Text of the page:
All around us are similar neighborhoods interspersed with new development; mostly apartments, but also those new homes built 6 feet apart with all the bedrooms upstairs (you know the type, right??). Typically, a lot is cleared of all growth (flattened until the dust requires water trucks to be deployed - ironic, isn't it?), and the first crews are brought in to do the plumbing. A few weeks later, it's the foundation people, then the carpenters, the landscapers, etc. I've seen it so many times I actually know the order of construction.
In the past year, alongside a long road through cypress trees which essentially sequesters our neighborhood from the busy through street to the highway, a lot was cleared. Huge piles of trees were littered about and driveways flagged off. The the requisite water trucks came in. That was this summer. Nothing else has happened. It's been grown over and I occasionally see some dude on his ATV or dirt bike out there.
Most recently, a new development got as far as the pipes and then NOTHING. So now there's this enormously barren plot of land, hacked up with make-shift roads for the work trucks and prickled with light green PVC pipes. Today I saw a big work truck drive in with a trailer and head for the last remaining tractor. By the time I came home, the tractor was gone.
Just down the street there was new construction on a WaMu bank. When WaMu caved in on itself there was still activity on the site and we all assumed that it had already been paid for, but we were wrong. It's a skeleton now and all the workers are gone.
Then there's the banks.
the car makers.
Dude... this is fucking scary.
Maybe I'm a little slow on the uptake, but I'm really beginning to get freaked out. All over town I can see with my own eyes the effects of our shitty ass economy. I feel a lot like I did after 9/11 when flags everywhere were at half-mast. It broke my heart as I whizzed along my way to see the stars and stripes gloomily slung so low. And it breaks my heart now to see industry, literally, stopped in its tracks. Not because I love urban sprawl, but because of all the lives I know it effects. The thousands of people on and behind the scenes who are losing their jobs.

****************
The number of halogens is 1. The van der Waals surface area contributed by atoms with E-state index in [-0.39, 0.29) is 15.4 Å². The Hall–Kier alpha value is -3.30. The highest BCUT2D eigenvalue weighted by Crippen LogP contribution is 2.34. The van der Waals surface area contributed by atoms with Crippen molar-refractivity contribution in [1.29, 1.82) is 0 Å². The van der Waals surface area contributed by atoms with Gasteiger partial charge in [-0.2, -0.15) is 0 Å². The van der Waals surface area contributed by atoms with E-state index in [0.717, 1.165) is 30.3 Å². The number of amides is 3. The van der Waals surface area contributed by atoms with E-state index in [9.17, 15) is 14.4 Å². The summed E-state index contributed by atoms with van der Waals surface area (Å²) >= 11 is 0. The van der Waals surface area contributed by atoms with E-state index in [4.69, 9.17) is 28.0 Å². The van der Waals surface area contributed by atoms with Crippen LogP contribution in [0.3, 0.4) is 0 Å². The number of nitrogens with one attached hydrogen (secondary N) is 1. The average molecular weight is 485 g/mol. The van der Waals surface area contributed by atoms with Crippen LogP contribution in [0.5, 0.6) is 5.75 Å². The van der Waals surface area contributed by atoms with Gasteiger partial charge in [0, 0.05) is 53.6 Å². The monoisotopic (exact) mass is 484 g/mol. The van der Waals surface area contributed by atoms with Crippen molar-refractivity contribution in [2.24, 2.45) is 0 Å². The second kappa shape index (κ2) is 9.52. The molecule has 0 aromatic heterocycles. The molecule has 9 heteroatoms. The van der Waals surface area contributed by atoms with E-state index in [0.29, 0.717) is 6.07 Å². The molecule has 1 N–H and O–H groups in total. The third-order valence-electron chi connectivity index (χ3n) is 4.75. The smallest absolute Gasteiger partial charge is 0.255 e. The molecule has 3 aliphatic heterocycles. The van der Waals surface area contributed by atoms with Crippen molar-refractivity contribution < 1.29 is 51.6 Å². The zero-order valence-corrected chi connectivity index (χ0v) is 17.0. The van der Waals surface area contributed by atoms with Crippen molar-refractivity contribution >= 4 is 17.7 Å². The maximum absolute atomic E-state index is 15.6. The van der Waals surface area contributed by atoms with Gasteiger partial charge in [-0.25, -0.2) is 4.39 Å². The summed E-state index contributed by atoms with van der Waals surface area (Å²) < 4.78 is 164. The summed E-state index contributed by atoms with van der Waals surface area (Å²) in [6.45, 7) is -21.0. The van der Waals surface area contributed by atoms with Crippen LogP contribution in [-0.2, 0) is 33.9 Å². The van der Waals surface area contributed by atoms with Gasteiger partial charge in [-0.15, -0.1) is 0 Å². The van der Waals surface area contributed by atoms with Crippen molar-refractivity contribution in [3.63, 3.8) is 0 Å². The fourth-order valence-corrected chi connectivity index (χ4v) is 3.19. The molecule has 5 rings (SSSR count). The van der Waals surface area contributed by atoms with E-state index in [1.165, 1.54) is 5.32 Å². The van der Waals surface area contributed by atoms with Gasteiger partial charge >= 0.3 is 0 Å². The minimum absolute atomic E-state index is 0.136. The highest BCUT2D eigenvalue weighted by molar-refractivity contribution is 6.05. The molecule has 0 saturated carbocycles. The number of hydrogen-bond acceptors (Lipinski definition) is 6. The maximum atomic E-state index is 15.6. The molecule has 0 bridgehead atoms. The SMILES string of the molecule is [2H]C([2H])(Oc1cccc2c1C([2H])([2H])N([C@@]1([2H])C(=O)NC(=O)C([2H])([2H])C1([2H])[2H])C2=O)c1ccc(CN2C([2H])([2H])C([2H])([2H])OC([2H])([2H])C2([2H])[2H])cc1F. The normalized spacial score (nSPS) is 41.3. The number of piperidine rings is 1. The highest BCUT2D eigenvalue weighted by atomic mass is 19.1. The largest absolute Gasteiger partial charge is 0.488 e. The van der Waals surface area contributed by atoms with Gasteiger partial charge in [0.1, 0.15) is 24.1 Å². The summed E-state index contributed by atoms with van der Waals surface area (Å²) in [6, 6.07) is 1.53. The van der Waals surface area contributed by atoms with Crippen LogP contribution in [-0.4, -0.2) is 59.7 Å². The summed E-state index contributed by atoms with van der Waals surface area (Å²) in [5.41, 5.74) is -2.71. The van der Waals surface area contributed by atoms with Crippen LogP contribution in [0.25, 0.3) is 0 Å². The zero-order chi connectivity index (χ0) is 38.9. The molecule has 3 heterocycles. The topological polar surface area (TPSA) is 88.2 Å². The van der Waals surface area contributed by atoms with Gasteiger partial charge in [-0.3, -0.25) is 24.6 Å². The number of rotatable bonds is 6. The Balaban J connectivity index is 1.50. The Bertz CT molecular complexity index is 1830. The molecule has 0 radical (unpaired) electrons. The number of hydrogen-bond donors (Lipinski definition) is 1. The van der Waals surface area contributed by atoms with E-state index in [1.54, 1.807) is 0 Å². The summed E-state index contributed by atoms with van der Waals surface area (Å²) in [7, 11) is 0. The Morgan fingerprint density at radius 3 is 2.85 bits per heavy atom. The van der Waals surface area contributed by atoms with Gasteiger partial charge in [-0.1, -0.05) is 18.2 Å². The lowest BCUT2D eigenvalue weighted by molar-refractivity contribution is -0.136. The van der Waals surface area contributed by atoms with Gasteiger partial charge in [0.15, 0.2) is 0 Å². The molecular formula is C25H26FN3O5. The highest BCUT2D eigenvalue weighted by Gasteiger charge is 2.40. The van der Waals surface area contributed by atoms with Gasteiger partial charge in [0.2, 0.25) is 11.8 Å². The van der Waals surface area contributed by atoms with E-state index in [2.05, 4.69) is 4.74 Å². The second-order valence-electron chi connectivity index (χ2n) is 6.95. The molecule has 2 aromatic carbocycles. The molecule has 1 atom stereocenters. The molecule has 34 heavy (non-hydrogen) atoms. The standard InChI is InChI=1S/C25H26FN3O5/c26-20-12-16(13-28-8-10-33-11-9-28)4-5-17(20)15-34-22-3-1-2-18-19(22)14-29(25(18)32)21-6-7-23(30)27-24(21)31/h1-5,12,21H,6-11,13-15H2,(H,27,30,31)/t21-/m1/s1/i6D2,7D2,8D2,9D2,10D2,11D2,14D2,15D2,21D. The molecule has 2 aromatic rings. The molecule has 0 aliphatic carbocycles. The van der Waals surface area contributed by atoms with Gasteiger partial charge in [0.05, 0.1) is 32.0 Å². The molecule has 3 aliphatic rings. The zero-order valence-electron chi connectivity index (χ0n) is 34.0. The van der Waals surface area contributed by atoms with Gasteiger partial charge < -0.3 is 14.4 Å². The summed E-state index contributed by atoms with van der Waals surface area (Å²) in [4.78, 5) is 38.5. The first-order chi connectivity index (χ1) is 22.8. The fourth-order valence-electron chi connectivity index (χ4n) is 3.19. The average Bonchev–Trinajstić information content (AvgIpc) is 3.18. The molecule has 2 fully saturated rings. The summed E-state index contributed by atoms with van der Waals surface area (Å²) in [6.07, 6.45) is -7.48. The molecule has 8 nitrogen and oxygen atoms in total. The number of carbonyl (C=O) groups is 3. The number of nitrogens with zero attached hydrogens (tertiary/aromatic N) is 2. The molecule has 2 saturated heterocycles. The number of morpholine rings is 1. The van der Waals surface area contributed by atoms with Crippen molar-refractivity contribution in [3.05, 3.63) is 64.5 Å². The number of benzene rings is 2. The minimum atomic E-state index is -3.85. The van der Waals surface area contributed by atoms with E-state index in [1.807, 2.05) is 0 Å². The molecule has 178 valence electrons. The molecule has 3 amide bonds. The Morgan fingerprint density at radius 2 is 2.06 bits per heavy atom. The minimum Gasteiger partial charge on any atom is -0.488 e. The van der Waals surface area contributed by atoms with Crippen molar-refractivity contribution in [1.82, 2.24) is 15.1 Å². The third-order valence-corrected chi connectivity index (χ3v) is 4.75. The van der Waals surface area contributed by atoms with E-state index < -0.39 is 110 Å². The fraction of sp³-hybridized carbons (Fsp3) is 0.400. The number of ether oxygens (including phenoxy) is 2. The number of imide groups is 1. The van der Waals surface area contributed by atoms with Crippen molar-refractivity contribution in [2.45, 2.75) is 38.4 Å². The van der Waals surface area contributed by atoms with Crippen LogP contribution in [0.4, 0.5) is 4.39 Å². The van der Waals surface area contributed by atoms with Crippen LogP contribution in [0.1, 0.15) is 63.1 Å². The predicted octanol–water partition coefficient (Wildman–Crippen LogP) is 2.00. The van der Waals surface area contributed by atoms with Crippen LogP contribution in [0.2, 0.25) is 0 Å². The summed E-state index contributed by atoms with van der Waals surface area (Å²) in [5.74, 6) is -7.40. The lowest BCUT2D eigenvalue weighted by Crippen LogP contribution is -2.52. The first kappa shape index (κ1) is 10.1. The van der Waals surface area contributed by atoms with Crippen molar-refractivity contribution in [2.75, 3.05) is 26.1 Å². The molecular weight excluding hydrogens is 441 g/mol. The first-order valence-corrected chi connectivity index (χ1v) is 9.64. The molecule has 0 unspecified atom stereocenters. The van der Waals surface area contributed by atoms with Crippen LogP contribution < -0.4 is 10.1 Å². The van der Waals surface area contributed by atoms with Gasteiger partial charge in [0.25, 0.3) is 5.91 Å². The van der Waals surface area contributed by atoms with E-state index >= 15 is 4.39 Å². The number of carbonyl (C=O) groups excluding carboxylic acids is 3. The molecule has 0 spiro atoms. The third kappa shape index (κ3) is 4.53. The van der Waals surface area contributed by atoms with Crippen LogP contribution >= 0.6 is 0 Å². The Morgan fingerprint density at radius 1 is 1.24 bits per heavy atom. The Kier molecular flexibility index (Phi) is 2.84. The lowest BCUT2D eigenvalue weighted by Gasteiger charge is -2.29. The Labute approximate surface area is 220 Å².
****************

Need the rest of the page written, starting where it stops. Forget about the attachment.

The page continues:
I'm nervous about my family; my own nuclear one and my extended. None of us live extravagant lives, but it doesn't matter. When lay offs come it's not like the powers that be have a Naughty and Nice List to make their picks. Ostensibly, it's completely random.
What the fuck has happened? Didn't we learn anything from the 80s?? When cocaine and Beamers and the Y.U.P.py debuted as the only way to live in America? I've been saying for a long time now that a good measure of who we think we are and should be can be seen in our TV programming and what do we have?? "Life in the Fab Lane"-type realty shows. The "Sweet Sixteen"s and the "Real Housewives"s. Where you see these wealthy, celebrity wannabes spend, quite literally, thousands and thousands of dollars on a handbag. A fucking H A N D B A G. That they'll use for a week. Where they say things like, "If I die tomorrow, at least I'll be wearing Dior." And where we see children equate money with self-worth and love and they are shamelessly unapologetic when they manipulate their parents for more, more, more with tantrums, "I hate you!"s and crocodile tears.
It's a lot like how the 1950s had "Leave It to Beaver". That was what America aspired to be and a lot of people tried to force their very souls to fit that ridiculous mold and no avail. Women bucked that off and burned their bras and we fast forwarded into a time of plenty and a time of fear. After the 80s were through, we no longer had bloody coke-noses or an angry mother and we now counted the Russians as friends, not foes, but we still didn't look within for our sense of worth.
Dotcom boom and lots of money started rolling in and the next thing you know we're idolizing raging idiots who wipe their asses with cash. We're told by the world that you can't wear the same dress twice, everyone "deserves" a diamond, and you're worth [whatever price to be beautiful].
When Anthony and I were dating he told me that he thought the whole "engagement ring thing" was a racket. I promised him an engagement motorcycle in return to make him feel better. Sad thing is, is that now I kinda agree with him. I look at my beautiful rings every day and see how much money we could make if I sold them. We could pay off our car, or get a big sum in Hollis' college fund. It breaks my heart. All of it.
When did I jump on this bandwagon that has brought our country to Big-Pile-of-Shit-Town?? I'm embarrassed for my part in it, however small or big it may have been, but I vow to do better. I don't want my kids to feel like their lives are over if they don't have the newest the best the biggest the shiniest. I want my kids to know that there are people struggling to survive this very second. Looking for ways to avoid pain, suffering, and death.
I can take this even further to me: my own personal country.
It's the weirdest feeling, this economic, political, and global shift. It's almost like an out of body experience. Like watching an avalanche from a treetop. Will I get pounded by the ferocity of it? Or will I be safe??
I'm clinging to hope that it will pass me by. Here's to it.